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Debt Ceiling Showdown And Dividends

|Includes: COP, DUK, ED, International Business Machines Corporation (IBM), MCD, T, VZ, XOM
As of this writing, there's no way to know what the outcome, if any, will be of the political showdown in Washington on the debt ceiling limit. To say the situation was changeable was understating it. At the end of Friday, July 25th, it appeared that a tentative compromise deal broke down although there were indications of possible weekend work to get something done. Maybe. As most investors know, markets hate uncertainty, so the formula is there for the markets to shudder in displeasure again in the short term. This has the potential of course to ramp up volatility once again. This is rarely good news for investors.

Uncertainty Reigns

More disturbing than even the short term gridlock for investors is the possibility-or probability, as politicians are involved-that the debt ceiling limit and the much larger fiscal issues it involves will not only receive the same lack of direction from Washington that these crucial issues have, but that such directionless policies will continue for some time in the future. This view could be amended if the politicians shock us all and come to some sort of an actual deal that has a realistic chance of being put into place. Investors waiting on politicians to solve such problems, though, is historically unwise.

What Should Investors Do?

Investors should probably brace for some volatility, as I said. Despite the strong earnings reports coming out from the second quarter and the intimations that the weak economic recovery is at least edging forward, the debt ceiling debate may in the short term overcome this better news. It's not just the US, either, and it isn't only ordinary investors who are taking note. Legendary speculator George Soros has moved to a larger cash position because he admits he can't figure out the direction of the markets. Add to the US fiscal debate the European difficulties, as the eurozone is still wrestling with the details of how to address not only Greek debt but the further bruising of Greece's neighbors when the Greek economy lands hard.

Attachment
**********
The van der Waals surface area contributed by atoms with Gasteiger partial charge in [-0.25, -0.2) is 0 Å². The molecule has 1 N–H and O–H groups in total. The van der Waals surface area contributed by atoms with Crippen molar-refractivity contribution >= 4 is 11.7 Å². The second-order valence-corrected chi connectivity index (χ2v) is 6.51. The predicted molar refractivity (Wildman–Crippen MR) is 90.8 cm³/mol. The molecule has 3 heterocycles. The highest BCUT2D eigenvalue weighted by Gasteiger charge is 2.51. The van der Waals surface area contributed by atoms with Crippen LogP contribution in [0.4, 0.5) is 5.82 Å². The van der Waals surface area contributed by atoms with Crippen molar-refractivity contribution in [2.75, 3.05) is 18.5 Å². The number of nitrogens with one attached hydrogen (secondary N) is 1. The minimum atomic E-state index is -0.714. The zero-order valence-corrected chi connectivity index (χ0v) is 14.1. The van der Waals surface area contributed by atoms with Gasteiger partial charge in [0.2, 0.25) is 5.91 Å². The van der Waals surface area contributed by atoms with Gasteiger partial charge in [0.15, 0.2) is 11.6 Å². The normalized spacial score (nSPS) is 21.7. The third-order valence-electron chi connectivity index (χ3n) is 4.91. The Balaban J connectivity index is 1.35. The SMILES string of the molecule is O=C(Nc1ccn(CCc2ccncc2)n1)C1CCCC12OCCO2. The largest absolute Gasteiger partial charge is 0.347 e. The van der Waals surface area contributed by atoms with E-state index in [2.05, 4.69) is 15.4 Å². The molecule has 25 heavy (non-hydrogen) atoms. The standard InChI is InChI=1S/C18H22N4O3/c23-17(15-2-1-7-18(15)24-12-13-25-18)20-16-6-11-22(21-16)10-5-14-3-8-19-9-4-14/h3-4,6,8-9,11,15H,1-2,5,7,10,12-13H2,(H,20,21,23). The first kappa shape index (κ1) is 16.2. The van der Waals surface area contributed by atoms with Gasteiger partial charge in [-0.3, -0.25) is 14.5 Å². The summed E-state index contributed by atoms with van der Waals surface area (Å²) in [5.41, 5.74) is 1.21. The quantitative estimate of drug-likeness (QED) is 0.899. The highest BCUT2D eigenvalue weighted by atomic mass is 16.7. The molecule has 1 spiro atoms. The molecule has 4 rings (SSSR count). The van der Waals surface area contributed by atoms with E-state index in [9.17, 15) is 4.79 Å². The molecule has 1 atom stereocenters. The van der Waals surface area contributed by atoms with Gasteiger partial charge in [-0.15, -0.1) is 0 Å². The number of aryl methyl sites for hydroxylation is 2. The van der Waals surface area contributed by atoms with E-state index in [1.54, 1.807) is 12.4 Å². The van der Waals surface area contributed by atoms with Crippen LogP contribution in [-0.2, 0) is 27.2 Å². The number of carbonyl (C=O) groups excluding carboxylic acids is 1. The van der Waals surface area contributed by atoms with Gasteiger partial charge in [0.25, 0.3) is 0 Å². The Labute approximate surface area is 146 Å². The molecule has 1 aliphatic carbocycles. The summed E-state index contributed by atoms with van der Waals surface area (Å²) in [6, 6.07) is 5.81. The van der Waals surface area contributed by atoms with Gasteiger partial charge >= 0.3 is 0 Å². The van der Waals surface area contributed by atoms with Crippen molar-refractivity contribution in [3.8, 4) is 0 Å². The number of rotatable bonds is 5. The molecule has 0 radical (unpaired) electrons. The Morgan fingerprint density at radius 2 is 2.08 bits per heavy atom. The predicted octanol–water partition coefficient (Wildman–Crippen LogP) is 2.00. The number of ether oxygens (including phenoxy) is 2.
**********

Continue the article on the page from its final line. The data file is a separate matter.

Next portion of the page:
Some Possible Outcomes

While the possibility of technical default is low, it's still a potential outcome for the US debate as this is written. A debt downgrade is another. Either of these would send interest rates soaring, and the financial markets would react badly, again an understatement. Default aside, if the warring parties in Washington do come to an agreement with a compromise including some austerity measures, one thing clear is that if the government is forced to cut back spending in the deal, we will be in for a slower-growth economy. But we're already in a slow growth mode, you say? True enough, so investors should note that.

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(Comparison of percentage & direction of moves of 10 Year Treasury Note vs. S & P 500, last five years)